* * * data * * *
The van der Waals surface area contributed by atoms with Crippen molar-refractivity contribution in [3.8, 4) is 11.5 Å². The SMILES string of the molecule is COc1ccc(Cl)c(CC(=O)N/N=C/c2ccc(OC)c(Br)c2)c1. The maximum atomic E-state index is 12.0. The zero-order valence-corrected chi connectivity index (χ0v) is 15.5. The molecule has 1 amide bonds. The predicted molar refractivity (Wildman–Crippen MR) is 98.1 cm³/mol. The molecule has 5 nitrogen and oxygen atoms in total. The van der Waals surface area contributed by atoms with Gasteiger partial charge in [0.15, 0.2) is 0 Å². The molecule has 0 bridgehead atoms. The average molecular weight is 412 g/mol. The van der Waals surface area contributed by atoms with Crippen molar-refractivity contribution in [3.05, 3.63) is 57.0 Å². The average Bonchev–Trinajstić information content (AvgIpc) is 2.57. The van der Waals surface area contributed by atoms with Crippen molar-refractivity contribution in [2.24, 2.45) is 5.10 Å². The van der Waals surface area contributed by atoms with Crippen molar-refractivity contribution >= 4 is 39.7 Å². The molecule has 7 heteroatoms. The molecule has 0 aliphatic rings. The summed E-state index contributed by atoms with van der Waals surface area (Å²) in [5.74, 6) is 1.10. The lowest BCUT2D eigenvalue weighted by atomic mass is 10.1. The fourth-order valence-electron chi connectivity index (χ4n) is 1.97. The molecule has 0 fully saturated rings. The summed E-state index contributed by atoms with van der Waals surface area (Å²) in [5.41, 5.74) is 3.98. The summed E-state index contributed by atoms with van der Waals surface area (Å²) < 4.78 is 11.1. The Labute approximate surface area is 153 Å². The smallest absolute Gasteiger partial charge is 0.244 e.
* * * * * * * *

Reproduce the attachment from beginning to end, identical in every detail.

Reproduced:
The van der Waals surface area contributed by atoms with Crippen molar-refractivity contribution in [3.8, 4) is 11.5 Å². The SMILES string of the molecule is COc1ccc(Cl)c(CC(=O)N/N=C/c2ccc(OC)c(Br)c2)c1. The maximum atomic E-state index is 12.0. The zero-order valence-corrected chi connectivity index (χ0v) is 15.5. The molecule has 1 amide bonds. The predicted molar refractivity (Wildman–Crippen MR) is 98.1 cm³/mol. The molecule has 5 nitrogen and oxygen atoms in total. The van der Waals surface area contributed by atoms with Gasteiger partial charge in [0.15, 0.2) is 0 Å². The molecule has 0 bridgehead atoms. The average molecular weight is 412 g/mol. The van der Waals surface area contributed by atoms with Crippen molar-refractivity contribution in [3.05, 3.63) is 57.0 Å². The average Bonchev–Trinajstić information content (AvgIpc) is 2.57. The van der Waals surface area contributed by atoms with Crippen molar-refractivity contribution in [2.24, 2.45) is 5.10 Å². The van der Waals surface area contributed by atoms with Crippen molar-refractivity contribution >= 4 is 39.7 Å². The molecule has 7 heteroatoms. The molecule has 0 aliphatic rings. The summed E-state index contributed by atoms with van der Waals surface area (Å²) in [5.74, 6) is 1.10. The lowest BCUT2D eigenvalue weighted by atomic mass is 10.1. The fourth-order valence-electron chi connectivity index (χ4n) is 1.97. The molecule has 0 fully saturated rings. The summed E-state index contributed by atoms with van der Waals surface area (Å²) in [5.41, 5.74) is 3.98. The summed E-state index contributed by atoms with van der Waals surface area (Å²) < 4.78 is 11.1. The Labute approximate surface area is 153 Å². The smallest absolute Gasteiger partial charge is 0.244 e.